Ludwig van Beethoven
The Piano Sonatas: Volume V
András Schiff piano
Recorded December 2005, Zürich Tonhalle
According to Schiff, these sonatas, culled from Beethoven’s so-called “Middle Period,” challenge the heroism so often ascribed to his concurrent works (e.g., the “Eroica” Symphony). Rather, this is an introverted heroism honed in the artifice of its own self-conscious desire. Violence is shown to be futile, as bendable as the will of its practitioners.
Sonata No. 16 G major op. 31/1
Schiff characterizes this as Beethoven’s “wittiest” sonata. It also marks a shift from the classical style and indicates a composer desperate to forge his own path. At times parodic, this sonata leaves the listener with a sense of renewed vibrancy and proves that we need not always take ourselves so seriously to create animated art.
Sonata No. 17 d minor op. 31/2 “The Tempest”
Despite the dramatic implications of its subtitle (which was, again, not his own), it is this sonata’s gorgeous Adagio that really stands out for me, and partners well with the closing Allegretto’s stunning sense of development and reprise. The “Tempest”-Sonata is, like its titular event, more than just turmoil. It is the sum of its parts, from the subtle and unseen to the blatantly antagonistic.
Sonata No. 18 E-flat major op. 31/3 “The Hunt”
This sonata is often noted for its jocularity, but Schiff manages peel back its veneer to expose a deeper psychology at work within. Beethoven forgoes the usual ternary form in the Scherzo, thereby shading its sprightly mood with a hint of fortitude. A graver Menuetto and determined Presto bring necessary closure to its titular pastime.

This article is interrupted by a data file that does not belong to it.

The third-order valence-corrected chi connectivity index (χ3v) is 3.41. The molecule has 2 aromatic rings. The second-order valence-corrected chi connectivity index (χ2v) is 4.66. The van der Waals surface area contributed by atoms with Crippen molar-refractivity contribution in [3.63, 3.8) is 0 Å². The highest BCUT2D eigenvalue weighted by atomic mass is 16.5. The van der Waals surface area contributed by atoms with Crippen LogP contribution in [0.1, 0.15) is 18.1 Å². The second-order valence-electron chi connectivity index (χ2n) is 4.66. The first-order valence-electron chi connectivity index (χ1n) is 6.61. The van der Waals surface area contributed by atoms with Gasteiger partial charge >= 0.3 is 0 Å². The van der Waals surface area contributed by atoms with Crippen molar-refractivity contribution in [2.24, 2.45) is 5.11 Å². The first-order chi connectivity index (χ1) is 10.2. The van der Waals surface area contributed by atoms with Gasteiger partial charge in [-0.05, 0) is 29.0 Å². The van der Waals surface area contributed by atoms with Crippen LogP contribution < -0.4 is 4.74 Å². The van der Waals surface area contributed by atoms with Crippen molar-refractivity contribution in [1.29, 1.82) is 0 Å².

Sonata No. 21 C major op. 53 (1803/4) “Waldstein”
The notorious “Waldstein”-Sonata is as economical at its center as it is expansive and epic at its edges. It is beyond programmatic, second in scope perhaps only to the “Hammerklavier”-Sonata. This is a rollicking and sensory ride through pastures and mountains, rivers and snowdrifts, and all with the concentrated clarity of a composer hermetically devoted to his private niche. The central Adagio is an exercise in mounting tension, whereas the final Allegretto sparkles with the effervescence of a natural spring. A particularly formidable section features a floating trill with the right hand as the left jumps quickly through its own set of hoops, all the while sandwiching a series of punctuating notes in the middle register. This precedes a long series of hills and valleys that boils into a bittersweet triumph, undercut as it is by the prospect of separation. The “Waldstein”-Sonata is as kaleidoscopic a sonata as can be, revealing new perspectives with every revolution. The virtuosity here is a wonder, all the more so for Schiff’s ability to shake off any unnecessary romanticism and play with unwavering consistency. In doing so, he allows the inherent variety of the piece to come through with a surprising amount of transparency.
Andante favori F major WoO 57 (1803)
This was the original second movement of the “Waldstein”-Sonata. After being criticized for its excessive length, it was (after much reflection on Beethoven’s part) switched out for the more succinct movement we have today. This little orphan survived well enough to earn the title of “Favored Andante.” It is almost like a sonata in its own right, inverted and miniaturized as if for a shelf of curios.